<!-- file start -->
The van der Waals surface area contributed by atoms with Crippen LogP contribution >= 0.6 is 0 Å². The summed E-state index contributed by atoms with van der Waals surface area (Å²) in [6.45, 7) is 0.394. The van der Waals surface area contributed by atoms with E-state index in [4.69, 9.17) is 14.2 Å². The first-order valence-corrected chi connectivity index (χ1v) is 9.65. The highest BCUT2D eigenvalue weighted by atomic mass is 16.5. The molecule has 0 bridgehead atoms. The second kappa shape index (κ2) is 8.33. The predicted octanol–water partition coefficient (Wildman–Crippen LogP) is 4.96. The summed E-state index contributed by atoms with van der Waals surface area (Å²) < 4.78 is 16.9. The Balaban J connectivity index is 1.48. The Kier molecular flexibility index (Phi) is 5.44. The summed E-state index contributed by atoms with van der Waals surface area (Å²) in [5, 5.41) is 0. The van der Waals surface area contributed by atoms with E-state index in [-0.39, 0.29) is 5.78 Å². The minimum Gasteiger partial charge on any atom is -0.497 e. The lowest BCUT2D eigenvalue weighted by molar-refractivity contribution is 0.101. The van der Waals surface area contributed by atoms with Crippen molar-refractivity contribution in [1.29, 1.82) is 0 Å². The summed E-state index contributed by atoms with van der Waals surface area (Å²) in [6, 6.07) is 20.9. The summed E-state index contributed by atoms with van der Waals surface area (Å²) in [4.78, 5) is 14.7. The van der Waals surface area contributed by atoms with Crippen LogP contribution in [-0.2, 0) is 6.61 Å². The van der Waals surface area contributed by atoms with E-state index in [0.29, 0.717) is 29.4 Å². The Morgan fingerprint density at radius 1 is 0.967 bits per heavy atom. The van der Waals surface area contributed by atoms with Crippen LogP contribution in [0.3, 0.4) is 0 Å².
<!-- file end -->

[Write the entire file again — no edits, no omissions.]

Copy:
The van der Waals surface area contributed by atoms with Crippen LogP contribution >= 0.6 is 0 Å². The summed E-state index contributed by atoms with van der Waals surface area (Å²) in [6.45, 7) is 0.394. The van der Waals surface area contributed by atoms with E-state index in [4.69, 9.17) is 14.2 Å². The first-order valence-corrected chi connectivity index (χ1v) is 9.65. The highest BCUT2D eigenvalue weighted by atomic mass is 16.5. The molecule has 0 bridgehead atoms. The second kappa shape index (κ2) is 8.33. The predicted octanol–water partition coefficient (Wildman–Crippen LogP) is 4.96. The summed E-state index contributed by atoms with van der Waals surface area (Å²) < 4.78 is 16.9. The Balaban J connectivity index is 1.48. The Kier molecular flexibility index (Phi) is 5.44. The summed E-state index contributed by atoms with van der Waals surface area (Å²) in [5, 5.41) is 0. The van der Waals surface area contributed by atoms with E-state index in [-0.39, 0.29) is 5.78 Å². The minimum Gasteiger partial charge on any atom is -0.497 e. The lowest BCUT2D eigenvalue weighted by molar-refractivity contribution is 0.101. The van der Waals surface area contributed by atoms with Crippen molar-refractivity contribution in [1.29, 1.82) is 0 Å². The summed E-state index contributed by atoms with van der Waals surface area (Å²) in [6, 6.07) is 20.9. The summed E-state index contributed by atoms with van der Waals surface area (Å²) in [4.78, 5) is 14.7. The van der Waals surface area contributed by atoms with Crippen LogP contribution in [-0.2, 0) is 6.61 Å². The van der Waals surface area contributed by atoms with E-state index in [0.29, 0.717) is 29.4 Å². The Morgan fingerprint density at radius 1 is 0.967 bits per heavy atom. The van der Waals surface area contributed by atoms with Crippen LogP contribution in [0.3, 0.4) is 0 Å².